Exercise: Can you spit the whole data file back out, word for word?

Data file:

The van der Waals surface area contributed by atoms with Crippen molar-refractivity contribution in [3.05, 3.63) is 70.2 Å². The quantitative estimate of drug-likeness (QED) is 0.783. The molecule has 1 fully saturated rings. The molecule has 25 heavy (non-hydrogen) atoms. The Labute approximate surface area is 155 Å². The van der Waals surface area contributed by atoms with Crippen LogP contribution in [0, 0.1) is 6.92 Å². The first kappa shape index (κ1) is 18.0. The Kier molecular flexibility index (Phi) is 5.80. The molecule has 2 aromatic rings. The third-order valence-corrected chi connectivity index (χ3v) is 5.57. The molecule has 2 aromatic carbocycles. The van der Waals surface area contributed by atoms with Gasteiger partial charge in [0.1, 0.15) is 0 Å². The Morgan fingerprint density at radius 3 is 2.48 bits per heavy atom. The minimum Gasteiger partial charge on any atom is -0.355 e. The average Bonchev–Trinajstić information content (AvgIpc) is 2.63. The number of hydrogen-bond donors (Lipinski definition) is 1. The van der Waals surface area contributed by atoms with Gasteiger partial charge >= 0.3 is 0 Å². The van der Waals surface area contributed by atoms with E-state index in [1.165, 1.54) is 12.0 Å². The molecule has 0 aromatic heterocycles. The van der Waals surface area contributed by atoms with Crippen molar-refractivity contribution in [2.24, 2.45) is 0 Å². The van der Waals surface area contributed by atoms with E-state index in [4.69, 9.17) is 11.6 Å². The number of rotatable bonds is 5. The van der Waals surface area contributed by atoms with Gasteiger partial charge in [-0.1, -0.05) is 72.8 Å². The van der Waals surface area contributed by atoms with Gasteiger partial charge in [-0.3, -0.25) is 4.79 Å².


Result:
The van der Waals surface area contributed by atoms with Crippen molar-refractivity contribution in [3.05, 3.63) is 70.2 Å². The quantitative estimate of drug-likeness (QED) is 0.783. The molecule has 1 fully saturated rings. The molecule has 25 heavy (non-hydrogen) atoms. The Labute approximate surface area is 155 Å². The van der Waals surface area contributed by atoms with Crippen LogP contribution in [0, 0.1) is 6.92 Å². The first kappa shape index (κ1) is 18.0. The Kier molecular flexibility index (Phi) is 5.80. The molecule has 2 aromatic rings. The third-order valence-corrected chi connectivity index (χ3v) is 5.57. The molecule has 2 aromatic carbocycles. The van der Waals surface area contributed by atoms with Gasteiger partial charge in [0.1, 0.15) is 0 Å². The Morgan fingerprint density at radius 3 is 2.48 bits per heavy atom. The minimum Gasteiger partial charge on any atom is -0.355 e. The average Bonchev–Trinajstić information content (AvgIpc) is 2.63. The number of hydrogen-bond donors (Lipinski definition) is 1. The van der Waals surface area contributed by atoms with Gasteiger partial charge >= 0.3 is 0 Å². The van der Waals surface area contributed by atoms with E-state index in [1.165, 1.54) is 12.0 Å². The molecule has 0 aromatic heterocycles. The van der Waals surface area contributed by atoms with Crippen molar-refractivity contribution in [2.24, 2.45) is 0 Å². The van der Waals surface area contributed by atoms with E-state index in [4.69, 9.17) is 11.6 Å². The number of rotatable bonds is 5. The van der Waals surface area contributed by atoms with Gasteiger partial charge in [-0.1, -0.05) is 72.8 Å². The van der Waals surface area contributed by atoms with Gasteiger partial charge in [-0.3, -0.25) is 4.79 Å².